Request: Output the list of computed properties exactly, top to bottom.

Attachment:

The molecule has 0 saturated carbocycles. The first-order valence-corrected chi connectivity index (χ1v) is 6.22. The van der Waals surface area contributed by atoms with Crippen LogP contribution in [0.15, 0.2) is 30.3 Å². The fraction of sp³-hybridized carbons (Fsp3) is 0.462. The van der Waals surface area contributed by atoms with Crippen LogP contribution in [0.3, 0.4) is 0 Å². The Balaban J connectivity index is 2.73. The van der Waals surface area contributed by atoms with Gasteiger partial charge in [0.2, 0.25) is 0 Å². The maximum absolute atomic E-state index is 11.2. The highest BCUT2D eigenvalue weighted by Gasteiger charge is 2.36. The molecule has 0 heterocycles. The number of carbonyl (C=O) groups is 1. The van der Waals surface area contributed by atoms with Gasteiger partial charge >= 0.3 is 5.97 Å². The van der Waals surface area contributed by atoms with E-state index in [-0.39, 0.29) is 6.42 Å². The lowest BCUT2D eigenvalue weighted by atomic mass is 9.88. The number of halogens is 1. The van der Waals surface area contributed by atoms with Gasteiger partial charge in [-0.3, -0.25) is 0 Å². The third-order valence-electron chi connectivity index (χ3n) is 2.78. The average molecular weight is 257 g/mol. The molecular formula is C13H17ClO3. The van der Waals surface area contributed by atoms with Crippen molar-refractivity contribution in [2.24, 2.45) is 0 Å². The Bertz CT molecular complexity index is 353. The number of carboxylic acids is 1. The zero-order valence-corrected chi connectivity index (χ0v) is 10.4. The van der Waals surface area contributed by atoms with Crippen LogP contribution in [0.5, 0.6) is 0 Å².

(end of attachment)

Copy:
The molecule has 0 saturated carbocycles. The first-order valence-corrected chi connectivity index (χ1v) is 6.22. The van der Waals surface area contributed by atoms with Crippen LogP contribution in [0.15, 0.2) is 30.3 Å². The fraction of sp³-hybridized carbons (Fsp3) is 0.462. The van der Waals surface area contributed by atoms with Crippen LogP contribution in [0.3, 0.4) is 0 Å². The Balaban J connectivity index is 2.73. The van der Waals surface area contributed by atoms with Gasteiger partial charge in [0.2, 0.25) is 0 Å². The maximum absolute atomic E-state index is 11.2. The highest BCUT2D eigenvalue weighted by Gasteiger charge is 2.36. The molecule has 0 heterocycles. The number of carbonyl (C=O) groups is 1. The van der Waals surface area contributed by atoms with Gasteiger partial charge >= 0.3 is 5.97 Å². The van der Waals surface area contributed by atoms with E-state index in [-0.39, 0.29) is 6.42 Å². The lowest BCUT2D eigenvalue weighted by atomic mass is 9.88. The number of halogens is 1. The van der Waals surface area contributed by atoms with Gasteiger partial charge in [-0.3, -0.25) is 0 Å². The third-order valence-electron chi connectivity index (χ3n) is 2.78. The average molecular weight is 257 g/mol. The molecular formula is C13H17ClO3. The van der Waals surface area contributed by atoms with Crippen molar-refractivity contribution in [2.24, 2.45) is 0 Å². The Bertz CT molecular complexity index is 353. The number of carboxylic acids is 1. The zero-order valence-corrected chi connectivity index (χ0v) is 10.4. The van der Waals surface area contributed by atoms with Crippen LogP contribution in [0.5, 0.6) is 0 Å².